South Florida Hospital News
Tuesday October 24, 2017
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September 2017 - Volume 14 - Issue 3

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Non-compete Provisions in Physician Employment Contracts

Florida’s Position on Non-Compete Clauses

In Florida, non-compete agreements and other restrictive covenants are permitted by Florida’s non-compete statute, Fla. Stat. § 542.335, so long as the restriction is supported by a legitimate business interest. Otherwise, an agreement may be found to be void and unenforceable by a court.
 
The statute provides that noncompetition agreements must be in writing and signed in order to be enforceable. Also, when an employee challenges the validity of a non-compete clause, the employer must show the existence of one or more legitimate business interests justifying the noncompete provision.
 
Courts look at both the duration and geographical restrictions of the non-compete agreement. In general, the shorter a non-compete agreement lasts and the limitation of the geographical parameters, the easier it will be to enforce. If the court finds the non-compete to be overbroad, the court may still enforce a less restrictive version, in essence redrafting the provision to fit what it believes to be reasonably necessary to protect an employer’s legitimate business interest.
 
From the Employer’s Perspective
In most instances, the Employer’s goal in demanding a non-compete provision is to impose limitations on where an employee can work after he/she leaves the employer in order to protect confidential information and business relationships with patients and referral sources. These are legitimate concerns for an Employer.
 
In determining whether a particular non-compete provision will be enforceable, one of the first factors that businesses must keep in mind is that the burden of proof is on the employer who negotiated and prepared the non-compete agreement, not the employee who signed it. Employers must be able to prove that the agreement is reasonable and necessary to protect its business interests. Once that is established, the burden shifts to the employee to prove that the agreement is overbroad or not otherwise reasonably necessary to protect a legitimate business interest.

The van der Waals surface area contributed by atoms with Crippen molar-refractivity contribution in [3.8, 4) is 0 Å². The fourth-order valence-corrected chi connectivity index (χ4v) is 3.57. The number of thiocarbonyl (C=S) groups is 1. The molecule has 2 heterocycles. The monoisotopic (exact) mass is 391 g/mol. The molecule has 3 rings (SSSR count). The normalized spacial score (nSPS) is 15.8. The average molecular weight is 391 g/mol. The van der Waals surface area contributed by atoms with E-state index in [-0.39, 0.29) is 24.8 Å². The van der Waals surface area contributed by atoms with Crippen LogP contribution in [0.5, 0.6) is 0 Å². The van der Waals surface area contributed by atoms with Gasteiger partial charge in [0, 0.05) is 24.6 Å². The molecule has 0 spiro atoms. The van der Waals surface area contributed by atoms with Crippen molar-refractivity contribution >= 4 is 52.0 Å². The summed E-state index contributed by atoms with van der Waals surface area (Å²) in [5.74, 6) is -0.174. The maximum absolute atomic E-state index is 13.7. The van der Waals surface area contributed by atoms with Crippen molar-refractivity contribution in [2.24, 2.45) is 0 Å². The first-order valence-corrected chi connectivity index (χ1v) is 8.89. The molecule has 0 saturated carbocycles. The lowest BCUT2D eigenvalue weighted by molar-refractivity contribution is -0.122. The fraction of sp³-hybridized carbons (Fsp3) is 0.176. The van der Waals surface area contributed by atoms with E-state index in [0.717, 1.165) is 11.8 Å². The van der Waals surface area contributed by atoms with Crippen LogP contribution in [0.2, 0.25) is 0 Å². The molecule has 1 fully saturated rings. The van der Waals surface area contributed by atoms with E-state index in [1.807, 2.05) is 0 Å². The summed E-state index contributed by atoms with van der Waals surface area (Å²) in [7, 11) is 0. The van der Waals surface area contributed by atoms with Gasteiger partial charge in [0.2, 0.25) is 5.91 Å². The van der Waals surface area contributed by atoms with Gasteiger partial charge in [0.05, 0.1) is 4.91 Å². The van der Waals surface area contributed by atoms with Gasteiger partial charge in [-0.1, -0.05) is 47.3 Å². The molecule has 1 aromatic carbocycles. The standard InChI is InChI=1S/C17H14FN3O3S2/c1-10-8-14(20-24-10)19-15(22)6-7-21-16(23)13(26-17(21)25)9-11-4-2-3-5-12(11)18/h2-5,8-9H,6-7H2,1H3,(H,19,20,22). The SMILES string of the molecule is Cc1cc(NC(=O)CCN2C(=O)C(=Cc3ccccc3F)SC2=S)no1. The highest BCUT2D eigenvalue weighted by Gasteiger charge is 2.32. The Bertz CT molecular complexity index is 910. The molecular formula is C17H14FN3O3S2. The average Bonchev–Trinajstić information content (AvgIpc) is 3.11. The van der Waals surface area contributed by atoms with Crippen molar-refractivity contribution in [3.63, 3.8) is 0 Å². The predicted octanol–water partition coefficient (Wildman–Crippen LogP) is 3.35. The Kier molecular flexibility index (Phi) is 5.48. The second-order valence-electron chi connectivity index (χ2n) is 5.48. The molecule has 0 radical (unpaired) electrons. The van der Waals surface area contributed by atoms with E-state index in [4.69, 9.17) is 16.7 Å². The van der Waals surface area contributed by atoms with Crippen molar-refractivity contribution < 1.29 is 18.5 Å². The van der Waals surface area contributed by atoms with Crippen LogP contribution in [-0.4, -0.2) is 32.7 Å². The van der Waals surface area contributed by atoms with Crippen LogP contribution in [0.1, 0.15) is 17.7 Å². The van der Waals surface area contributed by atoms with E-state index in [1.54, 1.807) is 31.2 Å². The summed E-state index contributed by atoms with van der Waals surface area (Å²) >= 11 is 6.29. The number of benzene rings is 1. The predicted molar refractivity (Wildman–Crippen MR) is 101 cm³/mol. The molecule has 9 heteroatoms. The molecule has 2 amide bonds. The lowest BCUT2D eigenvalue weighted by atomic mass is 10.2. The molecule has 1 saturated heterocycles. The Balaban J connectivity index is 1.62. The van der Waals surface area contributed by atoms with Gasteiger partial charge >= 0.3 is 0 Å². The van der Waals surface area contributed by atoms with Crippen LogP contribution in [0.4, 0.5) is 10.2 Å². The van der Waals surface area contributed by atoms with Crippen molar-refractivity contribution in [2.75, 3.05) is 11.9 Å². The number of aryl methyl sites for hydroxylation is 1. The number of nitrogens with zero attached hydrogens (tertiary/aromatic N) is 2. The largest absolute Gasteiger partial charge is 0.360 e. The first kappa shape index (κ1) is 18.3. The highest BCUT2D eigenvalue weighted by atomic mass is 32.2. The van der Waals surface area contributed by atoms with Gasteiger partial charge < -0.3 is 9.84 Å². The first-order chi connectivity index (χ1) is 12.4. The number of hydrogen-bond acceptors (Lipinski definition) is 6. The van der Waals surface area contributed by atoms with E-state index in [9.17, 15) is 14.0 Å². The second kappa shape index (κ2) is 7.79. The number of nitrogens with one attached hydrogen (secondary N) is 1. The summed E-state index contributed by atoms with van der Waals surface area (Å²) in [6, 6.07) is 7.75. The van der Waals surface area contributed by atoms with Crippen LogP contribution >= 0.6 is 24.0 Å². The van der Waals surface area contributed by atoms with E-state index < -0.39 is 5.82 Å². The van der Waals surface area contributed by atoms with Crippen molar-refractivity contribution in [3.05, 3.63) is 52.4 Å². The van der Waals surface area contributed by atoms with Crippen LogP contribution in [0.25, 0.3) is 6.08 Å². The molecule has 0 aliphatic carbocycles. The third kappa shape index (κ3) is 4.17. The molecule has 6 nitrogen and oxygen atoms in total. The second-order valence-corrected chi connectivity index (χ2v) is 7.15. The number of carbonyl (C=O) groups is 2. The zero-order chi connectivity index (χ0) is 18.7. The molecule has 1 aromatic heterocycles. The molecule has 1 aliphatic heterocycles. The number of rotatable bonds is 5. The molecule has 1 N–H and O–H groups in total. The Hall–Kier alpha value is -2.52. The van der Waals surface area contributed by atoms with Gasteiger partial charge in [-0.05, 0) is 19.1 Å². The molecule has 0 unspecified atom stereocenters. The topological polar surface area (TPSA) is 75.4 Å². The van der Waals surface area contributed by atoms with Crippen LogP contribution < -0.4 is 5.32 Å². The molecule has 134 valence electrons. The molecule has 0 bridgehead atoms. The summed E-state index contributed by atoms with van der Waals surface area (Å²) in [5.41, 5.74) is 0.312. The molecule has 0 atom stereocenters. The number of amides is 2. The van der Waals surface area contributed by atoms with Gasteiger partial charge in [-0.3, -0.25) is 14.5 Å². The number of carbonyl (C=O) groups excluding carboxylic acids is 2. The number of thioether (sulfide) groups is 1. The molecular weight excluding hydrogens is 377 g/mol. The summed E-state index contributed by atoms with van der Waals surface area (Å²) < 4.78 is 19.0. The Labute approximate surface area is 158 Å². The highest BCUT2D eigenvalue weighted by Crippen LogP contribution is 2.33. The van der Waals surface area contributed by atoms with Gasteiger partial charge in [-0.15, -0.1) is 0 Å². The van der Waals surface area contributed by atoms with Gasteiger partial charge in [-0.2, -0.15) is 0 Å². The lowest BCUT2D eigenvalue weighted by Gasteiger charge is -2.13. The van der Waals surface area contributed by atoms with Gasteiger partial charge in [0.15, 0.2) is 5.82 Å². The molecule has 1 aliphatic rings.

From the Employee/Physician Perspective
For the Employee, it is hard to imagine why it would ever be desirable to be subjected to a non-compete provision. The potential disruption in the life of the employee/physician caused by a non-compete provision can be burdensome and take a heavy toll (e.g. having to re-locate your practice outside the restricted area, possibly the need to sell your home and uproot your family, requiring children to change schools and spouse to change jobs). Generally, Employees try to avoid having to enter into a non-compete provision, if possible.
 
Under Florida law, the impact of a non-compete clause on an employee’s future livelihood has no bearing upon the enforceability of the clause. In other words, even if a non-compete clause prevents an employee from earning at his or her potential, that alone is not grounds for arguing that the non-compete clause should not be enforced.
 
Special Rule for Physicians
There is a specific statutory provision (Florida Statute 542.335(1)(g)(4)) that deals with non-compete clauses in the context of medical care. It provides that a non-compete provision may not be enforceable, if the public health, safety or welfare would not be served. For example, if there is a shortage of people in a particular specialty, or in a particular geographic area, then the employer cannot enforce a non-compete, even if all the other requirements are met.
 
Conclusion
Non-compete agreement provisions need to be evaluated on a case-by-case basis. The Employer, justifiably, seeks to protect the legitimate business interests and good-will relationships it has established over time. Conversely, the Employee, also justifiably, seeks to maintain maximum flexibility and freedom in regard to employment options. When considering non-compete provisions, it is prudent to seek legal advice from an attorney well versed in this subject area either before imposing restrictions, as an employer or accepting a new position, as an employee, so that you have an understanding of your rights and obligations.

Cort Neimark, Esq., Partner at Lubell Rosen, can be reached at (954) 880-9500 or cneimark@lubellrosen.com.

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